Grace's Guide

British Industrial History

Singer: Cars

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May 1904.
1904.
February 1905. Advert for 8 and 12 h.p.
February 1905.
February 1905. 12 h.p. chassis.
February 1905. Advert for 8 and 12 h.p.
June 1905.
September 1905.
1906 Q4.
1906 Q4.
1906 Q4.
9 hp Tricar. Published in 1906.
1906. Car with horizontal engine.
1906. Chassis with horizontal engine.
1906. Motor Tricycle.
1906. Motor Bicycle.
1906. Bicycle motor.
November 1907. 12-14 h.p.
November 1907. 12-14 h.p.
July 1908.
November 1908. 16 h.p. brake detail.
November 1909.
December 1912
December 1912.
December 1912
November 1913.
March 1914. Singer 10.
March 1914.
‎‎
December 1915.
November 1919
November 1919
November 1919. Specifications.
June 1923.
October 1923.
October 1923.
October 1923. Models, prices and specifications.
March 1924
March 1924
1928.
February 1928
June 1928.
December 1928.
1929. Singer Junior. Reg No UX 5713.
1929. Singer Junior. Reg No FJ 6627.
1929.
January 1929.
1931. Singer Super Six. 1,920cc. 16 hp. 4-speed. Reg No: GN 2982.
Reg No: DX 8544.
October 1931. Junior.
October 1931. Junior.
May 1931.
1931. Junior. Reg No: SL 9738.
March 1932.
October 1933.
October 1933.
December 1933.
May 1934.
December 1934.
1934. Singer Sports.
1935. Singer Le Mans.
May 1935.
1937. 900cc.
July 1939. 9 hp.
1939. Roadster. Reg No: 584 UXM.
January 1946. Super Ten and Super Twelve.
1946.
October 1949.
1951.
June 1953.
October 1953.
Im090504-Singer.jpg
Reg No: BYY 428.
Reg No: BR 5261.
1966. Reg No: ATB 542D.

Note: This is a sub-section of Singer

Contents

General

  • 1905 They made their first four wheel car which had a 3 cylinder 1400 cc engine and was made under licence from Lea-Francis.
  • 1906 The first Singer-designed car was the 4 cylinder 2.4 litre 12/14. The engine was bought in from Aster.
  • Produced 8-10, 12-14 (both two-cylinder) and 12-25 h.p. four-cylinder cars. The two smaller models used horizontal engines and chain-drive while the larger one had a vertical engine and shaft-drive. Also produce a three-cylinder model. [1]
  • 1907 The Lea-Francis design was dropped and a range of two, three and four cylinder models using White and Poppe engines launched.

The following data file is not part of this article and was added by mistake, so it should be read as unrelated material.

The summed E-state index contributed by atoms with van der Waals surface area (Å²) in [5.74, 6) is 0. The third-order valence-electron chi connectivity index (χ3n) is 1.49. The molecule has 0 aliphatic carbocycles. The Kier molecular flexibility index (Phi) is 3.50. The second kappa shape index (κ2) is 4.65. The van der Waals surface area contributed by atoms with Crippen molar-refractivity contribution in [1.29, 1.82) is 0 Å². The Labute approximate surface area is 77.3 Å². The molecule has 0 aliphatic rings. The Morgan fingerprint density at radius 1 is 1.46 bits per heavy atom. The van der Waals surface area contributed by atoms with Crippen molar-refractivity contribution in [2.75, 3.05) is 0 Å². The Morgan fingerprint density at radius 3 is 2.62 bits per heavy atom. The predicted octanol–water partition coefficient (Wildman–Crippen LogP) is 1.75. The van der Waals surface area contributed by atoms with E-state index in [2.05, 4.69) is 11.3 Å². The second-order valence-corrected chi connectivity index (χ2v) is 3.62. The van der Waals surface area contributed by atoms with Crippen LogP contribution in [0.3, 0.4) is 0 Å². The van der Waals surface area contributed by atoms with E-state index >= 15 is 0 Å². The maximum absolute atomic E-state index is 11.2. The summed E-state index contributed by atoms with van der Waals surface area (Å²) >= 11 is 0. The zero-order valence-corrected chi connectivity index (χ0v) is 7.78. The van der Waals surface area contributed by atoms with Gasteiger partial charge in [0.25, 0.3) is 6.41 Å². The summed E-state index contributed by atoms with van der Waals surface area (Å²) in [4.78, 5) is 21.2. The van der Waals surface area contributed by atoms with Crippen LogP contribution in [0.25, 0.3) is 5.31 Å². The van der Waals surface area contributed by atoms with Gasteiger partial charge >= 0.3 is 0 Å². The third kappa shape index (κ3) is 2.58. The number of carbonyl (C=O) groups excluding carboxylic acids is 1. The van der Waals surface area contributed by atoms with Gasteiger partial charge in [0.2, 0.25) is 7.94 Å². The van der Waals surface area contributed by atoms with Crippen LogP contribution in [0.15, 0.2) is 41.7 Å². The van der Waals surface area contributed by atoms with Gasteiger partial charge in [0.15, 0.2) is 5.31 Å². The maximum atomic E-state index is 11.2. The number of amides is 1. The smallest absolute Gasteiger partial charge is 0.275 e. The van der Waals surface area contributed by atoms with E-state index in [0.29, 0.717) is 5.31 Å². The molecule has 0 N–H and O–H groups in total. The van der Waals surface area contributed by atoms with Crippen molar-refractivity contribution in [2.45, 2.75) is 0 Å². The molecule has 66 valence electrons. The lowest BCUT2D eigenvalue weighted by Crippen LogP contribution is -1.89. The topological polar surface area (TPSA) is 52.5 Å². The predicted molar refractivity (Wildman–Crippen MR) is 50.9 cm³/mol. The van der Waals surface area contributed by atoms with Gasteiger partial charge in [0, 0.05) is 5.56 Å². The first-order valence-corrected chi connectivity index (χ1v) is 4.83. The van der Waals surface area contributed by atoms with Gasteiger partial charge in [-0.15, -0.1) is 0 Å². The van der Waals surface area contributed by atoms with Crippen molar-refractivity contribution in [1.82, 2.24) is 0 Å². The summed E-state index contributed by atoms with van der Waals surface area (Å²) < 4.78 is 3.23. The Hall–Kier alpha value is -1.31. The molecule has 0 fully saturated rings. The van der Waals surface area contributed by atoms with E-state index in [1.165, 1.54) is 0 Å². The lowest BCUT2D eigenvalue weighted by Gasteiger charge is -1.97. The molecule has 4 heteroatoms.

• 1909 The Aster engined models were dropped in 1909 and a new range of larger cars introduced. All cars were now White and Poppe powered.
  • 1911 The first big seller appeared with the 1,100cc Ten with Singer's own engine. The use of their own power plants spread through the range until by the outbreak of the First World War all models, except the low volume 3.3 litre 20hp, were so equipped.
  • 1913-1917 For a list of the models and prices see the 1917 Red Book.
  • After World War I, the Ten continued with a redesign in 1923 including a new overhead valve engine.
  • 1922 Six cylinder models were introduced.
  • 1927 The Ten engine grew to 1300 cc and a new light car the 850 cc overhead cam (ohc) engine, the big selling Junior was announced.
  • 1928 By 1928 Singer was Britain's third largest car maker after Austin and Morris. The range continued in a very complex manner using developments of the ohc Junior engine first with the Nine, the 14/6 and the sporty 1 1/2 litre in 1933. The Nine became the Bantam in 1935.
  • 1929-1935 They produced a range of commercial vehicles of 25cwt, 30cwt, 2ton and 45cwt payloads. The vehicles incorporated several novel features including electric starters.
  • 1935 Sales declined.
  • After the Second World War, initially the pre war Nine, Ten and Twelve were re-introduced with little change, but in 1948 the all new SM1500 with independent front suspension, but still using a chassis, was announced. It was, however, expensive at £799 and failed to sell well as Singer's rivals also got back into full production. The car was restyled to become the Hunter in 1954, also available with a twin overhead cam version of the engine, few of which were made.
  • 1956 The company was in financial difficulties and Rootes Brothers, who had handled Singer sales since before World War I, bought the company, which spelled the end for independent designs. The next car was a badge engineered Hillman Minx variant, the Gazelle retained the Singer ohc engine for a while but this also went in 1958. The last car to carry the Singer name was an upmarket version of the rear engined Hillman Imp called the Chamois.
  • 1956 Production ended at the Coventry Street Works.
  • 1961 Motor car manufacturers. Makers of the "Gazelle". [3]
  • 1963 Motor Show exhibitor. Showed Vogue and Gazelle models. Listed as part of Rootes Motors. [4]
  • 1970 Singer cars ceased being made by this time.
  • With the take over of Rootes by Chrysler the Singer name disappeared forever.

List of Models

  • Super Ten/Super Twelve 1938-49
  • Hunter 75 1955-56
  • 10 1400 cc 1905
  • 12/14 2400 cc 1906-10
  • 20/25 3500 cc 1908-10
  • 15 2600 cc 1911-14
  • Ten 1100 cc 1912-23
  • 10/26 1300 cc 1925-27
  • 14/34 and Senior 1800 cc 1926-27
  • Light Six 1800 cc 1929-31
  • Senior Six 1600 cc 1927-30
  • Super Six 1920 cc 1930-31
  • Junior 850 cc 1927-35
  • Nine 970 cc 1933-37
  • 1.5 litre 1500 cc 1933-37
  • Bantam 970 cc 1936-40
  • Twelve 1500 cc 1937-39
  • Ten 1200 cc 1938-49
  • 4A Roadster 1074 cc 1949-1951
  • SM1500 1500 cc 1948-54
  • 4AD Roadster 1497 cc 1951-1955
  • Singer: Hunter 1500 cc 1954-56

See Also

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Sources of Information

  1. The Automobile Vol. III. Edited by Paul N. Hasluck and published by Cassell in 1906.
  2. 1961 Guide to Key British Enterprises: Motor, Motor-Cycle and Commercial Vehicle Manufacturers
  3. 1961 Dun and Bradstreet KBE
  4. 1963 Motor Show
  • [1] Wikipedia